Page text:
As North Korea’s lead for clandestine operations, the RGB is also likely the primary cyber operations organization as well. As described by the Center for Strategic and International Studies in 2015 report
For the RGB to be in control of cyber assets indicates that the DPRK intends to use these assets for provocative purposes. The RGB probably consists of seven bureaus; six original bureaus and a new seventh (Bureau 121) that was likely added sometime after 2013. 

RGB organizational chart, compiled with information from The Korea Herald, 38 North, and CSIS. 
Bureau 121 is probably North Korea’s primary cyber operations unit, but there are other units within the KPA and KWP that may also conduct cyber operations. 

Lazarus Group, now known to be North Korean state-sponsored actors, have been conducting operations since at least 2009, with a DDoS attack on U.S. and South Korean websites using the MYDOOM worm. Until late 2015, Lazarus Group cyber activities primarily focused on South Korean and U.S. government and financial organizations, including destructive attacks on South Korean banking and media sectors in 2013 and highly publicized attack on Sony Pictures Entertainment in 2014. 

North Korean Cyber Activities 

Sony Cyber Attack. North Korea’s most famous cyberattack came in 2014, against Sony Pictures Entertainment, in a largely successful effort to block the release of a movie that satirized Mr. Kim. In August 2014, North Korean hackers went after a British broadcaster, Channel Four, which had announced plans for a television series about a British nuclear scientist kidnapped in Pyongyang. 

First, the North Koreans protested to the British government. “A scandalous farce,” North Korea called the series. When that was ignored, British authorities found that the North had hacked into the television network’s computer system. The attack was stopped before inflicting any damage, and David Abraham, the chief executive of Channel Four, initially vowed to continue the production. 

That attack, however, was just a prelude. When Sony Pictures Entertainment released a trailer for “The Interview,” Pyongyang wrote a letter of complaint to the secretary general of the United Nations to stop the production. Then came threats to Sony. In September 2014, while still attempting to crack Channel 4, North Korean hackers buried deep into Sony’s networks, lurking patiently for the next three months, as both Sony and American intelligence completely missed their presence. On Nov. 24, the attack on Sony began: Employees arriving at work that day found their computer screens taken over by a picture of a red skeleton with a message signed “GOP,” for “Guardians of Peace.” 

“We’ve obtained all your internal data including your secrets and top secrets,” the message said. “If you don’t obey us, we’ll release data shown below to the world.” That was actually a diversion: The code destroyed 70 percent of Sony Pictures’ laptops and computers. Sony employees were reduced to communicating via pen, paper and phone. 

Sony struggled to distribute the film as theaters were intimidated. In London, outside investors in Channel Four’s North Korea project suddenly dried up, and the project effectively died. The Obama White House responded to the Sony hack with sanctions that the North barely noticed, but with no other retaliation.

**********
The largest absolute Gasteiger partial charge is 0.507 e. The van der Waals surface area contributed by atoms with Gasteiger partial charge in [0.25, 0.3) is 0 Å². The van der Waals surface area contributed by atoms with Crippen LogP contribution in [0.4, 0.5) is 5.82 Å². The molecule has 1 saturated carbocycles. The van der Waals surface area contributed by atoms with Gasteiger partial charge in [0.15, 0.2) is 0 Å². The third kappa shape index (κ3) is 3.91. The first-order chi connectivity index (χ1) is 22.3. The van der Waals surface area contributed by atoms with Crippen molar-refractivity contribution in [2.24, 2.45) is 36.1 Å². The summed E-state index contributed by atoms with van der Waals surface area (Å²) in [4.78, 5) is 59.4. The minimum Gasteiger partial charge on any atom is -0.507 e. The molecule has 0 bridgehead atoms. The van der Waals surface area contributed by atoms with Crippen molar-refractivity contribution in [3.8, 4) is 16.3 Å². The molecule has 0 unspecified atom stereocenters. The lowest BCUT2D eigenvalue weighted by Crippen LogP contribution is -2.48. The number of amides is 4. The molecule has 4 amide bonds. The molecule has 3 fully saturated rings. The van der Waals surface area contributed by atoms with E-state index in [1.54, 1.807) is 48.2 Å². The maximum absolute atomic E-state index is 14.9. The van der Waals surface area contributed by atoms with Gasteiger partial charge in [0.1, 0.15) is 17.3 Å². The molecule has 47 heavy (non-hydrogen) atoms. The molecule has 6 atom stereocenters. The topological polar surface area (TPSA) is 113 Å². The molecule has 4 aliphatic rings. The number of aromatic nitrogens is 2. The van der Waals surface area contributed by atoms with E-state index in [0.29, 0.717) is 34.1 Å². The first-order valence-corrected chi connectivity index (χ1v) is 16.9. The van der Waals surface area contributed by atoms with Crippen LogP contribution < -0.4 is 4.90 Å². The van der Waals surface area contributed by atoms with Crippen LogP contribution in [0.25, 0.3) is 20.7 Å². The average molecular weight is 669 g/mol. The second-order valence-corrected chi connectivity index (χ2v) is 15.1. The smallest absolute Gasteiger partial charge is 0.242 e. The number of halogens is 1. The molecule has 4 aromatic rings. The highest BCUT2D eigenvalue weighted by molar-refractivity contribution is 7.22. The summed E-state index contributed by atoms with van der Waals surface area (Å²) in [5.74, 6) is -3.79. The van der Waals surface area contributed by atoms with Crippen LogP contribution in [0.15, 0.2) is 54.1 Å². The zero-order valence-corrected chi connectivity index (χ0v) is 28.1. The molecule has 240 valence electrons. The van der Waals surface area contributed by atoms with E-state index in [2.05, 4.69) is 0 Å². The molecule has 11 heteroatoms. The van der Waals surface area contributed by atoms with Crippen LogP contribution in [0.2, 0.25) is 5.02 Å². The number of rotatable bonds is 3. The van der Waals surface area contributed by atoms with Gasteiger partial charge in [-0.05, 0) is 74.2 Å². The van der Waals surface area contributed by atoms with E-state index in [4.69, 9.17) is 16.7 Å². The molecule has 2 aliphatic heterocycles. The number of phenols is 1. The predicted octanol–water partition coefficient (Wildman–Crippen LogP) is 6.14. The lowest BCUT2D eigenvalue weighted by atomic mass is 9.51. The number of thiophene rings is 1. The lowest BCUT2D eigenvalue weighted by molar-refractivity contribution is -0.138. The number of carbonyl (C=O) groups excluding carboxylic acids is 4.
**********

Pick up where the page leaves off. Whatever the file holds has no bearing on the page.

Stealing of Operational Plan of South Korea. 

North Korean hackers stole a huge trove of classified U.S. and South Korean military documents last year, including a plan to “decapitate” the leadership in Pyongyang in the event of war. North Korean hackers broke into the Defense Integrated Data Center in September last year to steal secret files, including American and South Korean “operational plans” for wartime action. The data center is the main headquarters of South Korea’s defense network. The stolen documents included OPLAN 5015, a plan drafted two years ago for dealing with full-blown war with North Korea and said to include procedures to “decapitate” the North Korean leadership. The cache also included OPLAN 3100, outlining the military response to infiltration by North Korean commandos or another local provocation, as well as a contingency plan in case of a sudden change in North Korea. Yonhap News Agency reported that the hackers took 235 gigabytes of military documents and that almost 80 percent of the stolen documents have not yet been identified. The documents also included reports on key South Korean and U.S. military personnel, the minutes of meetings about South Korean-U.S. military drills, and data on military installations and power plants in South Korea, reported the Chosun Ilbo, South Korea’s largest newspaper. In May, the Defense Ministry disclosed that the South Korean military’s intranet had been hacked by people “presumed to be North Koreans.” But the military said that only 53 gigabytes of information were stolen, and it did not reveal what was included. The previous month, reports emerged that North Korean hackers had broken into the Defense Ministry network and infected more than 3,000 computers, including the defense minister’s, with malware. At the time, South Korean newspapers, quoting unnamed government officials, reported that parts of one operational plan, OPLAN 5027, which outlines troop deployment plans and key North Korean targets, were stolen. 

Information War 

North Korea was potentially behind phony evacuation messages sent via cellphones and social media to military families and defense personnel in South Korea last month. That incident opens the possibility that last year’s breach may have led to the harvest of personal information used for the notifications. 

This is hardly the first time that Kim’s regime has been accused of cyberattacks. The country’s spy agency, the Reconnaissance General Bureau, is thought to have assembled a large cyber army, assumed to be based in China, to launch such hacks.

To be continued....